Heart of the Immortal Mountain is an apt description for the Japanese drum and dance troupe Shidara. It also doubled as the program title for their February 24 performance at the Ordway. Pulling from natural surroundings and hoping to bring awareness to their village heritage, harvest rituals, and traditions, Shidara are committed to preserving the ancient dance festivals of their small Japanese community by bringing them on tour for the world to enjoy. This remarkable drum troupe performed for a Minnesota audience on Wednesday, and transported the attendees to a world of magical dragons, rice fields, tonbi birds, and cherry blossoms.
Shidara proves the beat of a drum can convey an orchestra of emotions. The performance was rhythmic and entrancing as the songs seemed to blend together to create an experience rather than just a show. Drums of all shapes and sizes—more than 3,000 pounds in total—filled the stage, some large enough for a person to sit inside. Small bells and woodwinds complemented the natural sound of the drums. This was an art form and a workout; two hours of drumming would wear anyone out, but the performers had smiles on their faces and even came out for an encore. This troupe genuinely enjoyed performing and this enthusiasm inspired the audience to laugh, clap, and even do a little dancing.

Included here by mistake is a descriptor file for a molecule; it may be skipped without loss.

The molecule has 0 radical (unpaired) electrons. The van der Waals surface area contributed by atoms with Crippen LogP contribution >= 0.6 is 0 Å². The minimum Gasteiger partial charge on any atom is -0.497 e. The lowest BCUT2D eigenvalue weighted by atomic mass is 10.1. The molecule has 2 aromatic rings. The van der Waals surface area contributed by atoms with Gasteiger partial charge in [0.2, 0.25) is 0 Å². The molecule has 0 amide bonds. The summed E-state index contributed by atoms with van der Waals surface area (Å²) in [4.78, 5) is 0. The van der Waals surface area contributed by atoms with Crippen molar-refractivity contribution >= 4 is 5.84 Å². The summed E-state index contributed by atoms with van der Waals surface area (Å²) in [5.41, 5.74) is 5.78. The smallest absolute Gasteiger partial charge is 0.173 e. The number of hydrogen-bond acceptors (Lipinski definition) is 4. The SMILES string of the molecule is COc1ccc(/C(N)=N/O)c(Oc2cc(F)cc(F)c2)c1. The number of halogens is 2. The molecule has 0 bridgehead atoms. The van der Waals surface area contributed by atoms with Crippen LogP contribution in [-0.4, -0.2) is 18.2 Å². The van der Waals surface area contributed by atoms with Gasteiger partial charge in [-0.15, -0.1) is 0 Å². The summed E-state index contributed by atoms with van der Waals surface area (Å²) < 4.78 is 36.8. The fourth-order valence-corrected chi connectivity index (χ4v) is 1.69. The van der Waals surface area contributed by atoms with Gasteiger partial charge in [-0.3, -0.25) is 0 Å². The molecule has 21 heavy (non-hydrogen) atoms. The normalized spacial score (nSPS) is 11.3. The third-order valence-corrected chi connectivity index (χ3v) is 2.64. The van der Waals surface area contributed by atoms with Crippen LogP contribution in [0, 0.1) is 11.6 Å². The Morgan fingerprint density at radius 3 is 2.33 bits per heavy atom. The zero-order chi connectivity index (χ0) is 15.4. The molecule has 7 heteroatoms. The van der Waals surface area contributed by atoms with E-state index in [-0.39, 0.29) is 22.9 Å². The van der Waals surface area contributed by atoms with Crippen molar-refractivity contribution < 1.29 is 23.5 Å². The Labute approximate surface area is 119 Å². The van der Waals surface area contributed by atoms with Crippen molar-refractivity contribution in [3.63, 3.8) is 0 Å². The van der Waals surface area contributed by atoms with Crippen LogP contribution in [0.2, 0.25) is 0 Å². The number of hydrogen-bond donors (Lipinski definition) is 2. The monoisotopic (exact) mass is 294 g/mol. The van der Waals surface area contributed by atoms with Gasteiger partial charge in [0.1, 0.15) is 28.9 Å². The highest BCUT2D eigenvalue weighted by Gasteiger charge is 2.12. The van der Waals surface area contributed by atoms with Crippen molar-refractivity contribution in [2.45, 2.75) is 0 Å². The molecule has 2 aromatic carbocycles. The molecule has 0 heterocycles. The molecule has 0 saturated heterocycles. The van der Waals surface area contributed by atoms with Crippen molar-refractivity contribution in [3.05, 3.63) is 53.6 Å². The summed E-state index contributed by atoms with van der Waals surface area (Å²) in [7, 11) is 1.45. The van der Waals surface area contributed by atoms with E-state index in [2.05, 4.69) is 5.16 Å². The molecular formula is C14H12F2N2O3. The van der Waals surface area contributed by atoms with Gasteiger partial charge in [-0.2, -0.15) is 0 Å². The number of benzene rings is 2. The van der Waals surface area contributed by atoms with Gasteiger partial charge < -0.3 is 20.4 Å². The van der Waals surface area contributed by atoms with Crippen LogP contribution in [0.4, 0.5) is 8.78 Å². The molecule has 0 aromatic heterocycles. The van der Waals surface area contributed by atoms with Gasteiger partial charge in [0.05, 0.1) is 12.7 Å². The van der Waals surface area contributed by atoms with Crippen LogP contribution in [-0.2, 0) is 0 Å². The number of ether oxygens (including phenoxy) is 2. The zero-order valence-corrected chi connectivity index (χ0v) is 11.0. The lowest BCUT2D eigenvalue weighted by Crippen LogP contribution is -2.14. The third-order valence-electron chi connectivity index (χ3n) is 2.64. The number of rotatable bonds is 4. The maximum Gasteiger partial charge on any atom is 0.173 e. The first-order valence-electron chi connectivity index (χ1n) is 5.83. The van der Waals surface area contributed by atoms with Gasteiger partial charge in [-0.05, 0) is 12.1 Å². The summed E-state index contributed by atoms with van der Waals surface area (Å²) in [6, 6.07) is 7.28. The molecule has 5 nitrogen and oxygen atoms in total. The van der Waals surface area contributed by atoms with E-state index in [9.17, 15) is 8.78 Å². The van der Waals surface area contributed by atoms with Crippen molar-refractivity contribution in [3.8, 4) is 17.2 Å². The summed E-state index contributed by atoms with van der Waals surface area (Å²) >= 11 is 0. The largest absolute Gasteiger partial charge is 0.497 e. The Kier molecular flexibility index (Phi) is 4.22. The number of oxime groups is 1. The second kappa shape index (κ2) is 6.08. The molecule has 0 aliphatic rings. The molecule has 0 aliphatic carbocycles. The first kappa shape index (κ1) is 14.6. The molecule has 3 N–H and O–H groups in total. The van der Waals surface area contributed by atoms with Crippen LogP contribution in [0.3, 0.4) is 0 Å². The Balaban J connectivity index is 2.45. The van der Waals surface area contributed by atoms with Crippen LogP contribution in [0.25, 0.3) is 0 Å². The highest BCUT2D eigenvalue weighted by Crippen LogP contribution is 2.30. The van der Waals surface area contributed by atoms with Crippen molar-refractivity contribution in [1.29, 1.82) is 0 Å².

There were all ages in the audience that night, and those under 25 may have outnumbered those over, which is rare for theater performances. This is evidence that the Ordway not only puts on great shows, but also taps into entertainment and cultural outreach that inspires youth. Appreciation and involvement in the arts community is an asset to any community, and the Ordway is at the cutting edge of the St. Paul arts scene.